THE chairman of the BMA in Northern Ireland has backed junior doctors in England as they being a 72-hour strike action.
Tens of thousands of junior doctors have joined the three day walkout in a dispute over pay, which will see operations and appointments cancelled for thousands of patients.
The BMA has called for a substantial pay rise as junior doctor pay has fallen in real terms by 26 per cent since 2008/09.
Dr Tom Black, who chairs the BMA's Northern Ireland council, said: “Doctors across Northern Ireland offer our support and solidarity to junior doctors in England. No decision to strike is ever taken lightly. Such an overwhelming majority vote in favour of taking this action shows they felt they had no other option."
He said the situation would be monitored closely in Northern Ireland to inform any decision to ballot for industrial action.
"Make no mistake that all doctors and frontline healthcare workers here face the very same dangerous and mounting pressures as our colleagues in the rest of the UK," he said.
"We also have the added and prolonged uncertainty of having no functioning Executive to deliver the change needed to support us and our patients.
“The level of dissatisfaction, low morale and burnout among doctors is as high as it has ever been. This is compounded by successive low pay awards combined with delays in receiving these awards. It also drives young doctors out of the health service to other countries and our more experienced doctors to retire early at a time when we need to recruit and retain them.”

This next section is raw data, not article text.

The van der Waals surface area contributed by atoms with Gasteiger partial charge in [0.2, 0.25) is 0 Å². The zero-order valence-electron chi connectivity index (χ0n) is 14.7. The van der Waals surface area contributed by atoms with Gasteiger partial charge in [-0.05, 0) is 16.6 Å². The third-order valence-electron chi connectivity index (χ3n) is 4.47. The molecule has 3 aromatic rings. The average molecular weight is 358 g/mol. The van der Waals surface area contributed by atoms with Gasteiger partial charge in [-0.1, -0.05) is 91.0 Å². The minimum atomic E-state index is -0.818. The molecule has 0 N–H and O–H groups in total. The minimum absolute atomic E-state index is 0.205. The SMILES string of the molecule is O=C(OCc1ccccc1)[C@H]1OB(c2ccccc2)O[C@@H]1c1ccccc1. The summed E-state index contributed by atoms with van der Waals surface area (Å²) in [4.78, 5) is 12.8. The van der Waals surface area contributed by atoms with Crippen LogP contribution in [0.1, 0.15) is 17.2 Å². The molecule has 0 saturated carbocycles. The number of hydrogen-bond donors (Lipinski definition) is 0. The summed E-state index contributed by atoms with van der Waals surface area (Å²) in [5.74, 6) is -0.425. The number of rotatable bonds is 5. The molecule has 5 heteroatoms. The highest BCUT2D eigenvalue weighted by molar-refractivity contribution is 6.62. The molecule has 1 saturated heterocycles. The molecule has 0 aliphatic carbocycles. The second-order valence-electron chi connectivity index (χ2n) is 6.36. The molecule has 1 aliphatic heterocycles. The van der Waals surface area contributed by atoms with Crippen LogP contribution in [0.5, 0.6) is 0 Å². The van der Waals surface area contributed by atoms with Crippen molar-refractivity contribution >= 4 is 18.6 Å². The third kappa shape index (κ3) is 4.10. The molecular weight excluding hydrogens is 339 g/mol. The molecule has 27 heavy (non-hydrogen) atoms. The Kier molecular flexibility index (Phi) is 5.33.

On Friday, the Health Secretary Steve Barclay had invited the BMA to talks but the union refused over "unacceptable" preconditions after "radio silence" from the government for months.
Junior doctors currently make up around 45 per cent of the NHS's medical workforce, with consultants and other medics drafted in during the strikes to cover other areas like A&E.
Professor Stephen Powis, medical director of NHS England, told Times Radio the health service will see “extensive disruption” over the next three days.
“This is likely to be the most disruptive set of industrial action days that we’ve seen all winter," he said.
“Why is that? Well, it’s three days rather than just one day, it involves junior doctors that are a large part of the medical workforce and, of course, work in many healthcare settings, not just hospitals – general practice, mental health trusts and, of course, community settings too – and so it’s likely that we will see that extensive disruption.
We’ve been focusing on ensuring that emergency care, A&E departments, critical care, maternity services are maintained, but that’s going to come, unfortunately, at the expense of other services, such as routine appointments and some surgery.”